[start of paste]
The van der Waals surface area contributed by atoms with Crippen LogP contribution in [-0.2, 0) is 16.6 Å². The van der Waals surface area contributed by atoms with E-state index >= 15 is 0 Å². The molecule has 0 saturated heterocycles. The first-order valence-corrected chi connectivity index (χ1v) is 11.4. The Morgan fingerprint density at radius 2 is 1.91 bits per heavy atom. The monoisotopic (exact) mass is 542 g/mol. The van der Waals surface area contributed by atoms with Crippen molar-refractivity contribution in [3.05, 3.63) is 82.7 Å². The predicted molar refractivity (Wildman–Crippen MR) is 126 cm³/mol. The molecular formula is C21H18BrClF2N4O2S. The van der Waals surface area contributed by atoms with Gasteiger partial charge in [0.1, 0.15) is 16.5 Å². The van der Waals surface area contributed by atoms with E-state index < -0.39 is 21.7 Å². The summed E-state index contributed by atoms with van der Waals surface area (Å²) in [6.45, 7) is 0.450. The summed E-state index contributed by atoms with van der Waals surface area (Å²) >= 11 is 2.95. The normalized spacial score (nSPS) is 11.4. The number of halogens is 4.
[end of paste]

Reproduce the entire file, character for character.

The van der Waals surface area contributed by atoms with Crippen LogP contribution in [-0.2, 0) is 16.6 Å². The van der Waals surface area contributed by atoms with E-state index >= 15 is 0 Å². The molecule has 0 saturated heterocycles. The first-order valence-corrected chi connectivity index (χ1v) is 11.4. The Morgan fingerprint density at radius 2 is 1.91 bits per heavy atom. The monoisotopic (exact) mass is 542 g/mol. The van der Waals surface area contributed by atoms with Crippen molar-refractivity contribution in [3.05, 3.63) is 82.7 Å². The predicted molar refractivity (Wildman–Crippen MR) is 126 cm³/mol. The molecular formula is C21H18BrClF2N4O2S. The van der Waals surface area contributed by atoms with Gasteiger partial charge in [0.1, 0.15) is 16.5 Å². The van der Waals surface area contributed by atoms with E-state index < -0.39 is 21.7 Å². The summed E-state index contributed by atoms with van der Waals surface area (Å²) in [6.45, 7) is 0.450. The summed E-state index contributed by atoms with van der Waals surface area (Å²) >= 11 is 2.95. The normalized spacial score (nSPS) is 11.4. The number of halogens is 4.